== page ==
Somewhere beneath the turmoil about presidential campaign lipstick remarks and the latest stage of market meltdown, the unspeakable “r” word (race) continues to buzz quietly.
It can be detected, for example, in new laws requiring photo IDs in order to vote; it’s heard among the purging of voter roles on the basis of a single returned letter or an address on a new property foreclosure list.
Those who have long tracked racial issues charge that the sometimes systematic culling of ineligible voters targets mostly poor urban voters, who also happen to be mostly black.
Only a scant few might suggest that racism ended when laws forced the “whites only” signs to come down in places like Alabama and Mississippi, just as hardly a soul would say that racism in the political world ended with the 1965 Voting Rights Act.
So the question begs to be asked: Is there any way to predict how much a painful legacy of racisim will affect the tight presidential race between Sens. Barack Obama and John McCain?
In a "60 Minutes" segment Sept. 21, interviewer Steve Kroft, during a conversation with Obama, in Elko, Nev., was pretty frank, saying: “I know, for a fact, that there are a lot of people out there, there are a lot of people right here in Elko, who won't vote for you because you're black. I mean, there's not much you can do. But how do you deal with it?”
The presumption needed no verification, no backup data, it’s indisputable.
The reality, however, has gone subtle, far more subtle than poll taxes and threats of violence against blacks who show up to vote.
For decades, the movement in voting has been “toward making the franchise universal,” writes Andrew Hacker, in the September 25 issue of The New York Review of Books. “Property qualifications were ended; the poll tax was nullified; the voting age was lowered to 18. But now strong forces are at work to downsize the electorate, ostensibly to combat fraud and strip the rolls” of ineligible voters.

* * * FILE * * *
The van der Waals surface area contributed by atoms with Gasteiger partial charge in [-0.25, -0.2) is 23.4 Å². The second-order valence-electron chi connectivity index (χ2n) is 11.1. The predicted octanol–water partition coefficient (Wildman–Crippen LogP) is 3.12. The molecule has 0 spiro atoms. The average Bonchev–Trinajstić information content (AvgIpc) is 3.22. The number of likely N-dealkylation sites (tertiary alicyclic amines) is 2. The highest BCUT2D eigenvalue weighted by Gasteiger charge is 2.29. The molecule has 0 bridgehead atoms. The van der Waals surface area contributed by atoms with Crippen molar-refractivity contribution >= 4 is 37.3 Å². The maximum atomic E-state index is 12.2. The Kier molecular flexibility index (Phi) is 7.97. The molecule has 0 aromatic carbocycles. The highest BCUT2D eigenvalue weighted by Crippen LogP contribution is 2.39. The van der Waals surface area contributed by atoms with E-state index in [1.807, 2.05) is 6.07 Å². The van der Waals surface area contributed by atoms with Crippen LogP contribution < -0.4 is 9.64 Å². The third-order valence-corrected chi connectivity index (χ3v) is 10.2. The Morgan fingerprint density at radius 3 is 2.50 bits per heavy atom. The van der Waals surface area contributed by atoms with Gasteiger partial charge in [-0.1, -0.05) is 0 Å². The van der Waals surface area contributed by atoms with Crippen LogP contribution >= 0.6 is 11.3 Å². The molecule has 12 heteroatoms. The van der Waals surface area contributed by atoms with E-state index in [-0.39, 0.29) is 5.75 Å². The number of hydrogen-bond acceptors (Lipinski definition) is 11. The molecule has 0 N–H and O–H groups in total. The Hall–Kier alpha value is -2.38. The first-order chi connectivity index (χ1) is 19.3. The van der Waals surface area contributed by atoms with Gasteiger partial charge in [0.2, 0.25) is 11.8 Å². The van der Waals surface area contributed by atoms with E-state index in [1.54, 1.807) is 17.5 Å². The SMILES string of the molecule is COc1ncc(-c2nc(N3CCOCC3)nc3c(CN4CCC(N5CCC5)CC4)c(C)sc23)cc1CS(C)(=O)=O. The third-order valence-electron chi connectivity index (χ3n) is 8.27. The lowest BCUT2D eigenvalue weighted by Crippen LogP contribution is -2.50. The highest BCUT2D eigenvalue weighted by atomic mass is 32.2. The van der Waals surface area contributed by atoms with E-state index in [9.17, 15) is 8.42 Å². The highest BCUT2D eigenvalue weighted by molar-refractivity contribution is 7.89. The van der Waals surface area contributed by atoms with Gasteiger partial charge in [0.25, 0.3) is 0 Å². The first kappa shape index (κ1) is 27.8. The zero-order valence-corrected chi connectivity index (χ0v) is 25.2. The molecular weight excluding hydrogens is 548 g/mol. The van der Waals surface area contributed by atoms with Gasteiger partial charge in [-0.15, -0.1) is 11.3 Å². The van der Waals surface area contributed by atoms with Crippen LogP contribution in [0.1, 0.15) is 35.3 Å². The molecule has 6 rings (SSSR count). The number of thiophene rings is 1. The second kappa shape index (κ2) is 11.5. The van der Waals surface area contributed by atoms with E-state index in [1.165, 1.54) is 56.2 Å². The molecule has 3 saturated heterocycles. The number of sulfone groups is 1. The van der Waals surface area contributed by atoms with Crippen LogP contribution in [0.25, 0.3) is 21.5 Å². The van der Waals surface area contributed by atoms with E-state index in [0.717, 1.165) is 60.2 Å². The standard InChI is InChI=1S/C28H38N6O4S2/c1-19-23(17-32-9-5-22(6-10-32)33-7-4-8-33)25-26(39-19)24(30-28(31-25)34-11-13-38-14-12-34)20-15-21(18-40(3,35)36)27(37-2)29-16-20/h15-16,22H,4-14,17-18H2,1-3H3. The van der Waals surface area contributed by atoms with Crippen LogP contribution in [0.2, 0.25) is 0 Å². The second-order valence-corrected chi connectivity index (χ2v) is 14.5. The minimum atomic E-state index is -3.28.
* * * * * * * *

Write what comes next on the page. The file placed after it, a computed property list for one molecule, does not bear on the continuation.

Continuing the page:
In reality, he said, the new intitiatives “make it harder for many African Americans to vote, largely because they are more vulnerable to challenges than other parts of the population.”
The issue becomes partisan, of course, because blacks are overwhelmingly Democrats.
According to the National Conference of State Legislatures, 24 states have broader voter identification requirements than mandated by the 2002 Help America Vote Act.
“In these states, all voters are asked to show identification prior to voting,” according to the conference web site. “Seven of these states specify that voters must show a photo ID; the other 17 states accept additional forms of identification that do not necessarily include a photo.”
However, every state has “some sort of recourse for voters without identification to cast a vote.” In Georgia and Indiana, voters without ID vote a provisional ballot, and must return to election officials within a few days and show a photo ID in order for their ballots to be counted.
Hacker contends that the law in Indiana, upheld by a Supreme Court decision, “will not only make it harder to add new people to the rolls; many who had previously voted without photo identification are now required to produce an official photograph.”
The requirement places an undue burden on poor and minority populations who, several studies have shown, are least likely of all voting groups to have licenses or the means to get to state offices where alternative identification can be procured.
In a number of areas, the NAACP is investigating and looking into potential problems. One of them is in Michigan where there is an ongoing dispute over whether the Republican Party had planned to use foreclosure lists in urban areas to check on voter validity.
Under the scheme, someone who presented an address that has been foreclosed would be disqualified. Since a county-level official was first quoted as saying the party intended to use the lists, state-level Republican officials have denied any intent to use such tactics.